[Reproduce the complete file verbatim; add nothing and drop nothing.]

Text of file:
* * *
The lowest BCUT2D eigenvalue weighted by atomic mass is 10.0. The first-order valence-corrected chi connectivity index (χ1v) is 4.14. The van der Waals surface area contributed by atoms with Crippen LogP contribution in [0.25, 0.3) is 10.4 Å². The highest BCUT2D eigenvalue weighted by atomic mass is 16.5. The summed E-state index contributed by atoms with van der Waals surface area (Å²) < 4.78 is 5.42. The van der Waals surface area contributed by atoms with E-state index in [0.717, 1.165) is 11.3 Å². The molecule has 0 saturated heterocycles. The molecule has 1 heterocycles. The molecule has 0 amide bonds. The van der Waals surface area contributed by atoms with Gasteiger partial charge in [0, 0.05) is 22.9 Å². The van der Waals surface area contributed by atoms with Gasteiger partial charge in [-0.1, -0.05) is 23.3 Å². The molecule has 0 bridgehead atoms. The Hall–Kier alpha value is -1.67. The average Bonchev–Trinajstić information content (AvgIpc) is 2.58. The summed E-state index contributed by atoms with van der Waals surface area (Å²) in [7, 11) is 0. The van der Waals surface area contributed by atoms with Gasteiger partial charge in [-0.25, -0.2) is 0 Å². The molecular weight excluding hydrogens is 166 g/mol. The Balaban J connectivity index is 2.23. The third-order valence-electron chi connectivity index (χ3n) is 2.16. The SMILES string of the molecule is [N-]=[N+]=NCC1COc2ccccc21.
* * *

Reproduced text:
The lowest BCUT2D eigenvalue weighted by atomic mass is 10.0. The first-order valence-corrected chi connectivity index (χ1v) is 4.14. The van der Waals surface area contributed by atoms with Crippen LogP contribution in [0.25, 0.3) is 10.4 Å². The highest BCUT2D eigenvalue weighted by atomic mass is 16.5. The summed E-state index contributed by atoms with van der Waals surface area (Å²) < 4.78 is 5.42. The van der Waals surface area contributed by atoms with E-state index in [0.717, 1.165) is 11.3 Å². The molecule has 0 saturated heterocycles. The molecule has 1 heterocycles. The molecule has 0 amide bonds. The van der Waals surface area contributed by atoms with Gasteiger partial charge in [0, 0.05) is 22.9 Å². The van der Waals surface area contributed by atoms with Gasteiger partial charge in [-0.1, -0.05) is 23.3 Å². The molecule has 0 bridgehead atoms. The Hall–Kier alpha value is -1.67. The average Bonchev–Trinajstić information content (AvgIpc) is 2.58. The summed E-state index contributed by atoms with van der Waals surface area (Å²) in [7, 11) is 0. The van der Waals surface area contributed by atoms with Gasteiger partial charge in [-0.25, -0.2) is 0 Å². The molecular weight excluding hydrogens is 166 g/mol. The Balaban J connectivity index is 2.23. The third-order valence-electron chi connectivity index (χ3n) is 2.16. The SMILES string of the molecule is [N-]=[N+]=NCC1COc2ccccc21.